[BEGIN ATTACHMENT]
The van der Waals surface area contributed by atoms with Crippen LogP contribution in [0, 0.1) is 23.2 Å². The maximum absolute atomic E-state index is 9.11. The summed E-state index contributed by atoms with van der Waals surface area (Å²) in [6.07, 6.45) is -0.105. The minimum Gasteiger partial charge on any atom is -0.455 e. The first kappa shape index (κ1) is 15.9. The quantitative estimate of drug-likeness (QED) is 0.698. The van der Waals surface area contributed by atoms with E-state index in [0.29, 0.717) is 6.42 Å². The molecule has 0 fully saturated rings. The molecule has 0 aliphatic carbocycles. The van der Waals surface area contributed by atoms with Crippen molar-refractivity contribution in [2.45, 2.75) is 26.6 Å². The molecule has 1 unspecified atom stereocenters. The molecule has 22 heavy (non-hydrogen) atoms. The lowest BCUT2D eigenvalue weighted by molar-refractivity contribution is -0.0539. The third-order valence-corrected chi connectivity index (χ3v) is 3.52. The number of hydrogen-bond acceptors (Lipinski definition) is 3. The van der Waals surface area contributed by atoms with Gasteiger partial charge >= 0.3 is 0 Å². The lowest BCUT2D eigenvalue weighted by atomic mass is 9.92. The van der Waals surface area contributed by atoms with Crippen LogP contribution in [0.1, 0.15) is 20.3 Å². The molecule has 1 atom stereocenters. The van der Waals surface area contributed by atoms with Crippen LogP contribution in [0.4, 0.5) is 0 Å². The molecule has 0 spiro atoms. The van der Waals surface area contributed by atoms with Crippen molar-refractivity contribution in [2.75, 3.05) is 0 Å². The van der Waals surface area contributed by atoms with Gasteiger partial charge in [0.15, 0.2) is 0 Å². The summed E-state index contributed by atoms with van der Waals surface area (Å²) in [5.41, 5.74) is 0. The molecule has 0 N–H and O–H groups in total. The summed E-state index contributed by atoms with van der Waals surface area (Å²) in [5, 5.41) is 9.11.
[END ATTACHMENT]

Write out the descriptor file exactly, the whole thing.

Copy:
The van der Waals surface area contributed by atoms with Crippen LogP contribution in [0, 0.1) is 23.2 Å². The maximum absolute atomic E-state index is 9.11. The summed E-state index contributed by atoms with van der Waals surface area (Å²) in [6.07, 6.45) is -0.105. The minimum Gasteiger partial charge on any atom is -0.455 e. The first kappa shape index (κ1) is 15.9. The quantitative estimate of drug-likeness (QED) is 0.698. The van der Waals surface area contributed by atoms with E-state index in [0.29, 0.717) is 6.42 Å². The molecule has 0 fully saturated rings. The molecule has 0 aliphatic carbocycles. The van der Waals surface area contributed by atoms with Crippen molar-refractivity contribution in [2.45, 2.75) is 26.6 Å². The molecule has 1 unspecified atom stereocenters. The molecule has 22 heavy (non-hydrogen) atoms. The lowest BCUT2D eigenvalue weighted by molar-refractivity contribution is -0.0539. The third-order valence-corrected chi connectivity index (χ3v) is 3.52. The number of hydrogen-bond acceptors (Lipinski definition) is 3. The van der Waals surface area contributed by atoms with Gasteiger partial charge >= 0.3 is 0 Å². The lowest BCUT2D eigenvalue weighted by atomic mass is 9.92. The van der Waals surface area contributed by atoms with Crippen LogP contribution in [0.1, 0.15) is 20.3 Å². The molecule has 1 atom stereocenters. The van der Waals surface area contributed by atoms with Crippen LogP contribution in [0.4, 0.5) is 0 Å². The molecule has 0 spiro atoms. The van der Waals surface area contributed by atoms with Crippen molar-refractivity contribution in [2.75, 3.05) is 0 Å². The van der Waals surface area contributed by atoms with Gasteiger partial charge in [0.15, 0.2) is 0 Å². The summed E-state index contributed by atoms with van der Waals surface area (Å²) in [5.41, 5.74) is 0. The molecule has 0 N–H and O–H groups in total. The summed E-state index contributed by atoms with van der Waals surface area (Å²) in [5, 5.41) is 9.11.